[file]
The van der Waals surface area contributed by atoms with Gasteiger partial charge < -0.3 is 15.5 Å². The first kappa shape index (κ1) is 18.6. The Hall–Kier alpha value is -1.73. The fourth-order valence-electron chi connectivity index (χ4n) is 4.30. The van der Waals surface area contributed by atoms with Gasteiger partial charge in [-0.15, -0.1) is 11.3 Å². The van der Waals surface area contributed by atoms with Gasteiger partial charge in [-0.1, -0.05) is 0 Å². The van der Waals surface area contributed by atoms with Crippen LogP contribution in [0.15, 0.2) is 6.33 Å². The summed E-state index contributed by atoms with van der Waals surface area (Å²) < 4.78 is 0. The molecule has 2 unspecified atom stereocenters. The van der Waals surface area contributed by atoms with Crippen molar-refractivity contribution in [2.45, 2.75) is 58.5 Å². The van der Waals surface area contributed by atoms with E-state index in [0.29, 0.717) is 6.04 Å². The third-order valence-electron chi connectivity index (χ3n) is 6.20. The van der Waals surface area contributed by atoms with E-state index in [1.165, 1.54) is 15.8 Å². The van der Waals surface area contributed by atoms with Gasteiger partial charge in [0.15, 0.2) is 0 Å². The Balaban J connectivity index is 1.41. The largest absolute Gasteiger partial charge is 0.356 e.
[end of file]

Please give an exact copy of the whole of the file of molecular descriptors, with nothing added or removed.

The van der Waals surface area contributed by atoms with Gasteiger partial charge < -0.3 is 15.5 Å². The first kappa shape index (κ1) is 18.6. The Hall–Kier alpha value is -1.73. The fourth-order valence-electron chi connectivity index (χ4n) is 4.30. The van der Waals surface area contributed by atoms with Gasteiger partial charge in [-0.15, -0.1) is 11.3 Å². The van der Waals surface area contributed by atoms with Gasteiger partial charge in [-0.1, -0.05) is 0 Å². The van der Waals surface area contributed by atoms with Crippen LogP contribution in [0.15, 0.2) is 6.33 Å². The summed E-state index contributed by atoms with van der Waals surface area (Å²) < 4.78 is 0. The molecule has 2 unspecified atom stereocenters. The van der Waals surface area contributed by atoms with Crippen molar-refractivity contribution in [2.45, 2.75) is 58.5 Å². The van der Waals surface area contributed by atoms with E-state index in [0.29, 0.717) is 6.04 Å². The third-order valence-electron chi connectivity index (χ3n) is 6.20. The van der Waals surface area contributed by atoms with E-state index in [1.165, 1.54) is 15.8 Å². The van der Waals surface area contributed by atoms with Gasteiger partial charge in [0.15, 0.2) is 0 Å². The Balaban J connectivity index is 1.41. The largest absolute Gasteiger partial charge is 0.356 e.